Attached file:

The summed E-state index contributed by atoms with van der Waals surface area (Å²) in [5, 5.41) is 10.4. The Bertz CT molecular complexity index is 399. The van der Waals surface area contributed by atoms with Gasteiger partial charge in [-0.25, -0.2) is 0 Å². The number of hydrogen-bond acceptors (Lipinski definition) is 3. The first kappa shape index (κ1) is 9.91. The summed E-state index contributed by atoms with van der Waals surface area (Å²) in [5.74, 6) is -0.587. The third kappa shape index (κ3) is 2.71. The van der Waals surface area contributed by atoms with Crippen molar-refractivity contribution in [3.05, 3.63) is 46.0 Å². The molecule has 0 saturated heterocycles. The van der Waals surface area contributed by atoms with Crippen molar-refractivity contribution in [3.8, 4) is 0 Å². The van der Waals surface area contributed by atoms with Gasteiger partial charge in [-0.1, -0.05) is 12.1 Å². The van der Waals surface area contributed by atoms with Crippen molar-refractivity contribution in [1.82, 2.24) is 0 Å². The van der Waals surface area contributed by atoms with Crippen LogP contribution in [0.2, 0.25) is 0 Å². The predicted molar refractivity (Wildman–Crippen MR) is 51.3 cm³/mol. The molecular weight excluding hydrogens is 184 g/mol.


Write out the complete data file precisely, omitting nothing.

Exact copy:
The summed E-state index contributed by atoms with van der Waals surface area (Å²) in [5, 5.41) is 10.4. The Bertz CT molecular complexity index is 399. The van der Waals surface area contributed by atoms with Gasteiger partial charge in [-0.25, -0.2) is 0 Å². The number of hydrogen-bond acceptors (Lipinski definition) is 3. The first kappa shape index (κ1) is 9.91. The summed E-state index contributed by atoms with van der Waals surface area (Å²) in [5.74, 6) is -0.587. The third kappa shape index (κ3) is 2.71. The van der Waals surface area contributed by atoms with Crippen molar-refractivity contribution in [3.05, 3.63) is 46.0 Å². The molecule has 0 saturated heterocycles. The van der Waals surface area contributed by atoms with Crippen molar-refractivity contribution in [3.8, 4) is 0 Å². The van der Waals surface area contributed by atoms with Gasteiger partial charge in [-0.1, -0.05) is 12.1 Å². The van der Waals surface area contributed by atoms with Crippen molar-refractivity contribution in [1.82, 2.24) is 0 Å². The van der Waals surface area contributed by atoms with Crippen LogP contribution in [0.2, 0.25) is 0 Å². The predicted molar refractivity (Wildman–Crippen MR) is 51.3 cm³/mol. The molecular weight excluding hydrogens is 184 g/mol.